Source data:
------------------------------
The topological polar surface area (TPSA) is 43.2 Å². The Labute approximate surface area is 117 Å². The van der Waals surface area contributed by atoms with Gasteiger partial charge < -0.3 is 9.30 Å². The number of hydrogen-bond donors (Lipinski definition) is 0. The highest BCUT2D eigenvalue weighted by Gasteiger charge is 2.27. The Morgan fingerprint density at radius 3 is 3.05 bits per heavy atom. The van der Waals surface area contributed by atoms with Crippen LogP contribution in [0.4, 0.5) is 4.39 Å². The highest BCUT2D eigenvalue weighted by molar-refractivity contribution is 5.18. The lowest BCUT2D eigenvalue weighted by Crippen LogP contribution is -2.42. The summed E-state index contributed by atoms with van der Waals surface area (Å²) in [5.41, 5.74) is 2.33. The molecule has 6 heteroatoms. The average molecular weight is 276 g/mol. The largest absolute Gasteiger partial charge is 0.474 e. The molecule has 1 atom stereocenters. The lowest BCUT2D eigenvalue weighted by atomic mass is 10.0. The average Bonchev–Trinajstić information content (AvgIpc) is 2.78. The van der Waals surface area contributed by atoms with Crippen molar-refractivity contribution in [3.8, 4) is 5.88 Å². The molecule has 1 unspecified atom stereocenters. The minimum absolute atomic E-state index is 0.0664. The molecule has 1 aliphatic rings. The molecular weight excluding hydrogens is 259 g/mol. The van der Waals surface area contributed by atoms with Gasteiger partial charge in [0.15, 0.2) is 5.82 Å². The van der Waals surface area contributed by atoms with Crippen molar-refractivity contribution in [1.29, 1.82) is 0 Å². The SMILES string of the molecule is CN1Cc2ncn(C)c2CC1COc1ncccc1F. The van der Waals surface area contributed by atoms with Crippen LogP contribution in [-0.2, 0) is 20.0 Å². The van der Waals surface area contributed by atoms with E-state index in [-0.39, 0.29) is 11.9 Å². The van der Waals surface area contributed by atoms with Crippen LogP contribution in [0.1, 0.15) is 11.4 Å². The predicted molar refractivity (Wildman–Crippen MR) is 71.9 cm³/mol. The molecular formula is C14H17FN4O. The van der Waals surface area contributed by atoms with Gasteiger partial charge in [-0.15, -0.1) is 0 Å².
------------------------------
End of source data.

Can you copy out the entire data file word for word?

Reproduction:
The topological polar surface area (TPSA) is 43.2 Å². The Labute approximate surface area is 117 Å². The van der Waals surface area contributed by atoms with Gasteiger partial charge < -0.3 is 9.30 Å². The number of hydrogen-bond donors (Lipinski definition) is 0. The highest BCUT2D eigenvalue weighted by Gasteiger charge is 2.27. The Morgan fingerprint density at radius 3 is 3.05 bits per heavy atom. The van der Waals surface area contributed by atoms with Crippen LogP contribution in [0.4, 0.5) is 4.39 Å². The highest BCUT2D eigenvalue weighted by molar-refractivity contribution is 5.18. The lowest BCUT2D eigenvalue weighted by Crippen LogP contribution is -2.42. The summed E-state index contributed by atoms with van der Waals surface area (Å²) in [5.41, 5.74) is 2.33. The molecule has 6 heteroatoms. The average molecular weight is 276 g/mol. The largest absolute Gasteiger partial charge is 0.474 e. The molecule has 1 atom stereocenters. The lowest BCUT2D eigenvalue weighted by atomic mass is 10.0. The average Bonchev–Trinajstić information content (AvgIpc) is 2.78. The van der Waals surface area contributed by atoms with Crippen molar-refractivity contribution in [3.8, 4) is 5.88 Å². The molecule has 1 unspecified atom stereocenters. The minimum absolute atomic E-state index is 0.0664. The molecule has 1 aliphatic rings. The molecular weight excluding hydrogens is 259 g/mol. The van der Waals surface area contributed by atoms with Gasteiger partial charge in [0.15, 0.2) is 5.82 Å². The van der Waals surface area contributed by atoms with Crippen molar-refractivity contribution in [1.29, 1.82) is 0 Å². The SMILES string of the molecule is CN1Cc2ncn(C)c2CC1COc1ncccc1F. The van der Waals surface area contributed by atoms with Crippen LogP contribution in [-0.2, 0) is 20.0 Å². The van der Waals surface area contributed by atoms with E-state index in [-0.39, 0.29) is 11.9 Å². The van der Waals surface area contributed by atoms with Crippen LogP contribution in [0.1, 0.15) is 11.4 Å². The predicted molar refractivity (Wildman–Crippen MR) is 71.9 cm³/mol. The molecular formula is C14H17FN4O. The van der Waals surface area contributed by atoms with Gasteiger partial charge in [-0.15, -0.1) is 0 Å².